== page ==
Naturally, the choreography elevates and heightens the drama. When the title characters meet at a masked ball in the Capulets’ household, it’s interesting to see the ballet version of this initial encounter and to compare it with the brilliantly lensed scene in the school gym in 1961’s West Side Story, where all time and space stops as Tony just meets a girl named Maria in that latter day adaptation of Romeo and Juliet set in New York City.When she leaps through the air to alight upon Romeo’s shoulders or back, 27-ish year old Elena Lobsanova’s Juliet seems to be in flight. The two lovers look like birds taking wing in an almost aerial pas de deux in her bedroom, with its four-poster bed and canopy -- an especially lyrical evocation of lovemaking’s raptures.

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From the vantage point of my center row seats in the orchestra, Lobsanova and Côté also looked like teenagers, which seems age appropriate per Shakespeare’s text. The youthfulness of 18-year-old Leonard Whiting and 17-year-old Olivia Hussey helped make Franco Zeffirelli’s 1968 film version so refreshing and memorable, whereas in 1936, 43-year-old Leslie Howard and 34-year-old Norma Shearer essayed the roles in George Cukor’s screen version of Romeo and Juliet -- with a 54-year-old John Barrymore as Mercutio!)

Prokofiev’s superb score, which he’d composed by 1935, is ably performed by an orchestra consisting of local musicians and conducted by the National Ballet of Canada’s music director and principal conductor, David Briskin. Audiences will likely recognize the dissonant "Dance of the Knights", which has been used in movies such as Caligula and TV shows like The Simpsons and the British reality series The Apprentice. This piece, also known as “Montagues and Capulets”, conjures a mood of foreboding musically expressed through the strings playing pianissimo or softly, contrasted by the woodwinds and horns blowing fortissimo. Prokofiev has a very strong visual sense which served him well in composing music for ballet -- shortly after creating Romeo and Juliet’s sonic score he joined with that other Sergei (Eisenstein) to compose the score for the 1938 epic Alexander Nevsky. The composer and director closely collaborated on this movie, with Prokofiev composing notes to accompany Eisenstein’s frames of film.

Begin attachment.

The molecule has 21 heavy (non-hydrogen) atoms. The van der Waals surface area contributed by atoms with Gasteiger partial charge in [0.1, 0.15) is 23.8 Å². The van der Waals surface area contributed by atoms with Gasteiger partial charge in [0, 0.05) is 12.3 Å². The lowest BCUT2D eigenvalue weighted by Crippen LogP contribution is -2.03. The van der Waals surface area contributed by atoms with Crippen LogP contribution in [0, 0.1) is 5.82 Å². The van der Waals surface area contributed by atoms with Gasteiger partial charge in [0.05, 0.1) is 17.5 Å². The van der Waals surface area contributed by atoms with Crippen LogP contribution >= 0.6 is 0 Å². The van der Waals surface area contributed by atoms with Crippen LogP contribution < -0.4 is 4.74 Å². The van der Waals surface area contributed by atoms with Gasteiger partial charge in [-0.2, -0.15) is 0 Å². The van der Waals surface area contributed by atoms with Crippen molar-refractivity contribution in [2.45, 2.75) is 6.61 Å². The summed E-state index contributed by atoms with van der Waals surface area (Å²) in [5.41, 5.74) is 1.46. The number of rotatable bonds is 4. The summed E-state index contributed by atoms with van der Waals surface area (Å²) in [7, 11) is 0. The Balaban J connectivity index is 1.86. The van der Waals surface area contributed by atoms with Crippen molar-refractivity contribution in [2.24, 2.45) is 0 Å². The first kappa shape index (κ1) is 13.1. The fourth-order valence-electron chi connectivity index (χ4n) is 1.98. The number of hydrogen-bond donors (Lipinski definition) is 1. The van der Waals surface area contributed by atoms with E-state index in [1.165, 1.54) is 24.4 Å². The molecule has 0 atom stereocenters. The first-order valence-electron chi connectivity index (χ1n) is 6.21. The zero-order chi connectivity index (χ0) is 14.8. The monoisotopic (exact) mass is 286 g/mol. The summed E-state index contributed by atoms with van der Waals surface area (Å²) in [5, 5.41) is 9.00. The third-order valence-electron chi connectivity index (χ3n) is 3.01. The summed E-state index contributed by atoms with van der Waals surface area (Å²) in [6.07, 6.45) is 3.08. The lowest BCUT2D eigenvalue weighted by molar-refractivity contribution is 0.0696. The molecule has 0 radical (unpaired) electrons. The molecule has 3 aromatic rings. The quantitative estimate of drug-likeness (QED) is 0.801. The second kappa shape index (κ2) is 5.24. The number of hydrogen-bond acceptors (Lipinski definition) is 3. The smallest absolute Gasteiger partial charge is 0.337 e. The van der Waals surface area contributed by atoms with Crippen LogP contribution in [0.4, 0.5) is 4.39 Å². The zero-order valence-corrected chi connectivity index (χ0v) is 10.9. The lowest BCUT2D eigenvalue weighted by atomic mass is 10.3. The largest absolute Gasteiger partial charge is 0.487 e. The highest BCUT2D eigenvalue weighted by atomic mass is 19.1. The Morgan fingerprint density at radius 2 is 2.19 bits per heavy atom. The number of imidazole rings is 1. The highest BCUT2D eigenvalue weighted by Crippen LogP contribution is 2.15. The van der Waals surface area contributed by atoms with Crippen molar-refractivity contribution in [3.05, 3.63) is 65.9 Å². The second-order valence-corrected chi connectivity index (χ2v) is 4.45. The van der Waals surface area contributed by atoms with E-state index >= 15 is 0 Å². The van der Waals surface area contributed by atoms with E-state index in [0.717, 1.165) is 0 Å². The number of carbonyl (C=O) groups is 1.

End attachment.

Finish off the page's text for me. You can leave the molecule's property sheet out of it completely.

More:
Romeo and Juliet

Speaking of which, the National Ballet of Canada production, overseen by artistic director Karen Kain, uses cinematic sleight of hand. Not only in the rapid scene changes but in what is a clever use of split screen, which, minus Shakespeare’s dialogue, is intended to explain how Friar Lawrence’s (Peter Ottmann alternates in this role with Kevin Bowles) potions will affect Juliet. Alas poor sweet Juliet and her beloved Romeo experience what is probably the stage’s biggest mix up, and their poor timing results in… But you know how the rest of it goes, don’t you dear reader?

I have one minor complaint: the famous balcony scene actually does not feature a balcony per se, but merely Juliet at her window, as the two say sweet nothings to one another. At least Tony and Maria got a fire escape in West Side Story! But this is a mere quibble that should not deter viewers from strapping on their ballet shoes and dancing down to the Music Center while they still can to experience what is otherwise a superb, effervescent production of the Bard’s classic (by way of Prokofiev) with its eternal message: Make love, not war.

[dc]R[/dc]omeo and Juliet is being performed July 11 and 12 at 7:30 p.m. and July 12 and 13 at 2:00 p.m. at LA Opera at the Dorothy Chandler Pavilion, 135 N. Grand Ave. For more info: (213)972-8001;

Ed Rampell

 Ed Rampell